HomeAway, an online marketplace for vacation rentals, has four offices in Austin, including its downtown corporate headquarters at 1011 W. Fifth St., Ste. 300, and its new Domain office, which opened in October 2014 at 11800 Domain Drive.
Representatives from HomeAway declined to comment further on the deal and how it might affect the company’s presence and employees in Austin, but leaders from both companies hosted a conference call Nov. 4 with investors.
“We anticipate HomeAway will continue to be run relatively autonomously out of Austin,” said Mark Okerstrom, Expedia chief financial officer and executive vice president of operations, during the call.
HomeAway CEO Brian Sharples said he is excited about the deal with Expedia because the companies are similar, including that both own several brands and face similar challenges.
“We think we will derive significant benefits in order to make our products even better than they are today,” Sharples said during the call.
Although both boards of directors for the companies approved the acquisition, the deal will not officially be final until the first quarter of 2016. Expedia will pay HomeAway $1 billion in cash, and the remainder of the cost will come from Expedia stock.
Expedia CEO Dara Khosrowshahi said in the call that the addition of HomeAway’s inventory will allow the two companies together to have complementary coverage of the industry.
“We have long had our eyes on the fast growing ~$100 billion alternative accommodations space and have been building on our partnership with HomeAway, a global leader in vacation rentals, for two years,” he said in a news release. “Bringing HomeAway into the Expedia Inc. family and adding its leading brands to our portfolio of the most trusted brands in travel is a logical next step.”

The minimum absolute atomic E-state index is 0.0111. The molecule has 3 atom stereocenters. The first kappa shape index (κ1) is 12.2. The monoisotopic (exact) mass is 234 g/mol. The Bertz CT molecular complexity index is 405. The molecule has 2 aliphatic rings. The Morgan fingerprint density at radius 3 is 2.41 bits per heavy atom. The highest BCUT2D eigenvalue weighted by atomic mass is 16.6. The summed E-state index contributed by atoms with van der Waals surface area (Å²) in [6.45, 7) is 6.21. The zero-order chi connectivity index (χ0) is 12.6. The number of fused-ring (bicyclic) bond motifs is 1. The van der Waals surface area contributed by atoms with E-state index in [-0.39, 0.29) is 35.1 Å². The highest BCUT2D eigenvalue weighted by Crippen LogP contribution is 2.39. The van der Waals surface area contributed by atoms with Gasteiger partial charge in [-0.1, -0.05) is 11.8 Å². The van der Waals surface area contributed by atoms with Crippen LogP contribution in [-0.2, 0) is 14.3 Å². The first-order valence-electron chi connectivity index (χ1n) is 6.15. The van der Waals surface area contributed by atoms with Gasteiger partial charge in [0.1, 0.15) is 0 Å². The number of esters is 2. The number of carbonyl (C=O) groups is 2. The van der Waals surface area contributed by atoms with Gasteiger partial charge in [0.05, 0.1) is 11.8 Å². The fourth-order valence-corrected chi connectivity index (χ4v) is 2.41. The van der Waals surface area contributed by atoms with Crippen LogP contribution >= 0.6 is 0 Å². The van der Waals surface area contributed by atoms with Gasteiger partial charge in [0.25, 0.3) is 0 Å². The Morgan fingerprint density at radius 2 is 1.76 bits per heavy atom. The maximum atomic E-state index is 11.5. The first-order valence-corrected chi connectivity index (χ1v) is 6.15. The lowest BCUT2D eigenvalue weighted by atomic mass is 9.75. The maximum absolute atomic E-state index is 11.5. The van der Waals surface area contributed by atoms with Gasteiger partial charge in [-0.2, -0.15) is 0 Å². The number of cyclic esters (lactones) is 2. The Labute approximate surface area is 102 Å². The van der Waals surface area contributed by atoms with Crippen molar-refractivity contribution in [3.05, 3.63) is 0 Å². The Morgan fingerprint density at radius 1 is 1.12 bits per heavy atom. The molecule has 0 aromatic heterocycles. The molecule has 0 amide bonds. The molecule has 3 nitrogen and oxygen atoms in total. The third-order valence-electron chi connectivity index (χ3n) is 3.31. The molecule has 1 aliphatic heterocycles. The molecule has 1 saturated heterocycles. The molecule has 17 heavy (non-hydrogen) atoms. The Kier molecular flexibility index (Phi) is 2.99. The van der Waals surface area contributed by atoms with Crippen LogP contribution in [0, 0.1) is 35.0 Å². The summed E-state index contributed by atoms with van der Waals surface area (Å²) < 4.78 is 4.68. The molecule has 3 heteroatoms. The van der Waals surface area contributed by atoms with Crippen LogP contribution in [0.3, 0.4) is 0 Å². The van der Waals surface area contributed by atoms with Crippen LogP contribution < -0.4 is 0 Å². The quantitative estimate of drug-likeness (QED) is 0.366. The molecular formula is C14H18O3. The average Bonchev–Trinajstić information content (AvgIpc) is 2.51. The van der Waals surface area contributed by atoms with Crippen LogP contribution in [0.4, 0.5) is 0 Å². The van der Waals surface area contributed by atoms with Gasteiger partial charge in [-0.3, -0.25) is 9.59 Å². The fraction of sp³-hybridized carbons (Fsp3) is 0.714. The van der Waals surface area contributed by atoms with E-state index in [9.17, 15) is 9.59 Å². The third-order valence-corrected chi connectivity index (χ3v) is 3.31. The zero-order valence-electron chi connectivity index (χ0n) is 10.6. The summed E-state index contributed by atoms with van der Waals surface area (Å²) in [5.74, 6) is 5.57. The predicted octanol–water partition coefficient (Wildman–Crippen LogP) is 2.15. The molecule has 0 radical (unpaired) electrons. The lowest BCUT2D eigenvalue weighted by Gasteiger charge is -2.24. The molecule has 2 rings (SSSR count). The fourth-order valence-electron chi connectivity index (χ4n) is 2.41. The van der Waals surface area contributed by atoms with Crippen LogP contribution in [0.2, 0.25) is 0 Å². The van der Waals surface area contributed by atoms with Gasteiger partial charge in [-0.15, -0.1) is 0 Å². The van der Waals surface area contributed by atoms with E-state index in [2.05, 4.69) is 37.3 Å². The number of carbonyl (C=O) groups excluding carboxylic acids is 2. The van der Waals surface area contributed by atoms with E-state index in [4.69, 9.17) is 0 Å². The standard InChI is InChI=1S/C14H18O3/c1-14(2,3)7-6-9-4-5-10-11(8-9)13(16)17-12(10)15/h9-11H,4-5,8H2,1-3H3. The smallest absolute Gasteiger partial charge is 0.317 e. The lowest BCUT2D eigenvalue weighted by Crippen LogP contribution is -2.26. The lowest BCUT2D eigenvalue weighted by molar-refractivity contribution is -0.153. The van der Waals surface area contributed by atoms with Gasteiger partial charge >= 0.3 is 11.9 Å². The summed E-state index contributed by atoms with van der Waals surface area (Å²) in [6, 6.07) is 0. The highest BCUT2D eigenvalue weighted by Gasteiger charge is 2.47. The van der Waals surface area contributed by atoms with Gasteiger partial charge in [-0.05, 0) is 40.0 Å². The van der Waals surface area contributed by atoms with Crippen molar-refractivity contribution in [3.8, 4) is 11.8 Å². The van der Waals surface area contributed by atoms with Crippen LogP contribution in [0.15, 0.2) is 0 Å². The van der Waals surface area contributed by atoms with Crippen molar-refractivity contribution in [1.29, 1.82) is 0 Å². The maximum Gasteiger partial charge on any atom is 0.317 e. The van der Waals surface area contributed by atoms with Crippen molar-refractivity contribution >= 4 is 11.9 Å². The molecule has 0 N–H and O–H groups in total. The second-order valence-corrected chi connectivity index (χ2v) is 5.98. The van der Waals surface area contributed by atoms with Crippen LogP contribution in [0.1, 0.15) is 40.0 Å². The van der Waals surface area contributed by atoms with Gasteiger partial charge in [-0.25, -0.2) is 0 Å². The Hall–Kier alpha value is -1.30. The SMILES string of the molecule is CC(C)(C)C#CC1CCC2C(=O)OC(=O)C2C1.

Additionally, Sharples also announced HomeAway plans to implement a traveler’s fee for online bookings in the first half of 2016. The fee likely will be between 8 and 10 percent below those of competitors, he said. Other changes will keep both travelers and suppliers incentivized to use the company, such as lower commission rates for paper-booking suppliers, he said.
“I expect the business model changes to be a huge win for suppliers and travelers,” he said.
Amy is the managing editor for nine publications in Central Texas. She joined Community Impact in September 2010, serving as reporter and senior editor for the Northwest Austin edition as well as covering transportation in the Austin metro. She graduated from Truman State University in her native state of Missouri, and previously worked for Pioneer Press in the Chicago area. She enjoys playing board games and spending time with her husband, son and two cats.
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